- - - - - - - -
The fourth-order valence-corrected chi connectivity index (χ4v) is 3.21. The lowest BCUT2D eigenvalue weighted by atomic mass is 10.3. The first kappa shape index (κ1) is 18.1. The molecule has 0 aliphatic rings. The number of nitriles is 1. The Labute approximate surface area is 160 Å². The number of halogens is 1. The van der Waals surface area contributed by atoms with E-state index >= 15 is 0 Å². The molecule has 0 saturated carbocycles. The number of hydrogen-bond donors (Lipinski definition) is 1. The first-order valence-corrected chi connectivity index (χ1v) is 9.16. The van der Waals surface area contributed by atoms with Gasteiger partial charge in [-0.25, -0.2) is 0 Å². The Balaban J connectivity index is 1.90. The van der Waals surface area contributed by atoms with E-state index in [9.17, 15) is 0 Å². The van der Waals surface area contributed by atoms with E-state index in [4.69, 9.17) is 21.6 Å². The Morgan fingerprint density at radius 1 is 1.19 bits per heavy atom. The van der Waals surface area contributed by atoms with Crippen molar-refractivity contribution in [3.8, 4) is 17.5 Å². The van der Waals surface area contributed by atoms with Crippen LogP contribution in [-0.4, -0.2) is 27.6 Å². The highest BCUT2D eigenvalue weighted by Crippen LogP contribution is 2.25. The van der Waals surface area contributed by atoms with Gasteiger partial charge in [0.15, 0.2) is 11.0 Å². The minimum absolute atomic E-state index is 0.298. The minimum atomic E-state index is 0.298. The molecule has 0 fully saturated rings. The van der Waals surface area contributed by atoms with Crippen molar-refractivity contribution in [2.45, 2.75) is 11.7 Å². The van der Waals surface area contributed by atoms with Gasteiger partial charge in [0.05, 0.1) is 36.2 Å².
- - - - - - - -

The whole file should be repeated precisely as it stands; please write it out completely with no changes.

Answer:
The fourth-order valence-corrected chi connectivity index (χ4v) is 3.21. The lowest BCUT2D eigenvalue weighted by atomic mass is 10.3. The first kappa shape index (κ1) is 18.1. The molecule has 0 aliphatic rings. The number of nitriles is 1. The Labute approximate surface area is 160 Å². The number of halogens is 1. The van der Waals surface area contributed by atoms with E-state index >= 15 is 0 Å². The molecule has 0 saturated carbocycles. The number of hydrogen-bond donors (Lipinski definition) is 1. The first-order valence-corrected chi connectivity index (χ1v) is 9.16. The van der Waals surface area contributed by atoms with Gasteiger partial charge in [-0.25, -0.2) is 0 Å². The Balaban J connectivity index is 1.90. The van der Waals surface area contributed by atoms with E-state index in [9.17, 15) is 0 Å². The van der Waals surface area contributed by atoms with E-state index in [4.69, 9.17) is 21.6 Å². The Morgan fingerprint density at radius 1 is 1.19 bits per heavy atom. The van der Waals surface area contributed by atoms with Crippen molar-refractivity contribution in [3.8, 4) is 17.5 Å². The van der Waals surface area contributed by atoms with Crippen LogP contribution in [-0.4, -0.2) is 27.6 Å². The highest BCUT2D eigenvalue weighted by Crippen LogP contribution is 2.25. The van der Waals surface area contributed by atoms with Gasteiger partial charge in [0.15, 0.2) is 11.0 Å². The minimum absolute atomic E-state index is 0.298. The minimum atomic E-state index is 0.298. The molecule has 0 fully saturated rings. The van der Waals surface area contributed by atoms with Crippen molar-refractivity contribution in [2.45, 2.75) is 11.7 Å². The van der Waals surface area contributed by atoms with Gasteiger partial charge in [0.05, 0.1) is 36.2 Å².